Globalizing the Caribbean
Political Economy, Social Change, and the Transnational Capitalist Class
Publication: Aug 20
Publication: Jul 19
Publication: Jul 19
6 x 9
12 tables, 36 figs., 3 maps
How global capitalism finds new ways to mutate and grow in the CaribbeanRead an excerpt from Chapter 1 (pdf).
The beautiful Caribbean basin is fertile ground for a study of capitalism past and present. Transnational corporations move money and use labor around the region, as national regulations are reworked to promote conditions benefiting private capital. Globalizing the Caribbean offers a probing account of the region’s experience of economic globalization while considering gendered and racialized social relations under conditions of the exploitation of workers.
Jeb Sprague focuses on the social and material nature of this new era in the history of world capitalism. He combines an historical overview of capitalism in the region with theoretical analysis backed by case studies. Sprague elaborates upon the role of class formation, marginalization, and the restructuring of local states. He considers both U.S. hegemony, and how various upsurges from below and crises occur. He examines the globalization of the cruise ship and mining businesses, looks at the growth of migrant labor and reverse flow of remittances, and describes the evolving role of export processing and supranational associations. In doing so, Sprague shows how transnationally oriented elites have come to rule the Caribbean, and how capitalist globalization in the region occurs alongside shifting political, institutional, and organizational dynamics.
"Jeb Sprague has made a major contribution by updating the study of the Caribbean to the current era of transnational capital.... (E)ye opening in its breadth of detail, and its forceful exposure of contemporary capitalism and originality.... Sprague has accomplished what should become a classic work on contemporary Caribbean conditions. Breaking through limited nation-centric viewpoints, he has given us a book built on original theoretical analysis and backed by fully grounded research to uncover how global capitalism has transformed social relations in the Caribbean."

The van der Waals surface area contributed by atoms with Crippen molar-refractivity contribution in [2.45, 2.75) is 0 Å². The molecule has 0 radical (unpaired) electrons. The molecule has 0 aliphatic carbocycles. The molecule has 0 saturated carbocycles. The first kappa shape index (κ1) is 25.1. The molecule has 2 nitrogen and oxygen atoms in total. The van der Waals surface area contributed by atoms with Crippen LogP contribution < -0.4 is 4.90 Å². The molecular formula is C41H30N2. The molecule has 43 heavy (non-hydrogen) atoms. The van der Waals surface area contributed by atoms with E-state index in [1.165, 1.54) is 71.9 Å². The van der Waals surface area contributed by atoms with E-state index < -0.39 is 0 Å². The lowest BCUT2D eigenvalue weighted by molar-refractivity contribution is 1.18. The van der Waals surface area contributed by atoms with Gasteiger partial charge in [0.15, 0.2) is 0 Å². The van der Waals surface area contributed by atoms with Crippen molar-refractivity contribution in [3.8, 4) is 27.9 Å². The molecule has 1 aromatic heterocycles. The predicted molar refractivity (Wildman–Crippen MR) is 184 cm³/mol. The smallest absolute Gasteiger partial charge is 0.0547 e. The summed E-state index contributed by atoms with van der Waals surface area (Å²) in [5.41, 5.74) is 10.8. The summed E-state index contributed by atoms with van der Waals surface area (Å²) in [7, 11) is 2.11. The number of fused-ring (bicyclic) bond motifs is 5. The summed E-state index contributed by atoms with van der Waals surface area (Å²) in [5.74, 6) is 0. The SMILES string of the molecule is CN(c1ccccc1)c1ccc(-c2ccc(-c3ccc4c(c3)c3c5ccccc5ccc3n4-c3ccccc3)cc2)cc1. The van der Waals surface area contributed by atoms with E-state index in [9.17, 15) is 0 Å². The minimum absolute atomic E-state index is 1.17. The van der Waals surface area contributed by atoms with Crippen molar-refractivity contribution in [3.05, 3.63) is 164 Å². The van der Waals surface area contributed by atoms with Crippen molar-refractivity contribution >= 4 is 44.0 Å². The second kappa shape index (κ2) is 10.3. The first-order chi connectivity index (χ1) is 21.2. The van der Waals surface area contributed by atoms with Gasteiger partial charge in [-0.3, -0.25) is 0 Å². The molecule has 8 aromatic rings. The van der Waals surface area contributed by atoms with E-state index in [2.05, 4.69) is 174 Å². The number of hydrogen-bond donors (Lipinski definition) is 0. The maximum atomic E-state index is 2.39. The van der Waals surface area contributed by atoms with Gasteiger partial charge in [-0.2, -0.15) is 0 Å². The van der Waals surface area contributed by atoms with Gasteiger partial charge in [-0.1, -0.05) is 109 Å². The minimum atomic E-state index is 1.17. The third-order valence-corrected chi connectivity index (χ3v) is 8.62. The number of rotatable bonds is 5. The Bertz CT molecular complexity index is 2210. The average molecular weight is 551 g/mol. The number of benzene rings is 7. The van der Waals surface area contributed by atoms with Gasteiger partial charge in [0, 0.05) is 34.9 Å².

— Race & Class
“ In this, his latest book, Jeb Sprague has demonstrated without doubt that he is one of the premier analysts of the Caribbean, a sprawling region that has been of profound significance for the North American mainland for centuries. With a deft writing style and a profound penchant for sophisticated analysis, Sprague has written a book that will fascinate students of economics, history, political science, and Caribbean studies alike.”—Gerald Horne, author of The Apocalypse of Settler Colonialism: The Roots of Slavery, White Supremacy, and Capitalism in Seventeenth-Century North America and the Caribbean
“ This important new book provides a comprehensive political economy of global capitalism in the Caribbean. From the ecological impact of the cruise ship industry to growing forced labor migration, Sprague reveals the devastating impact of globalization in the region and underlines the need for cross-border strategies to counteract it.”—Sujatha Fernandes, author of Who Can Stop the Drums? Urban Social Movements in Chávez’s Venezuela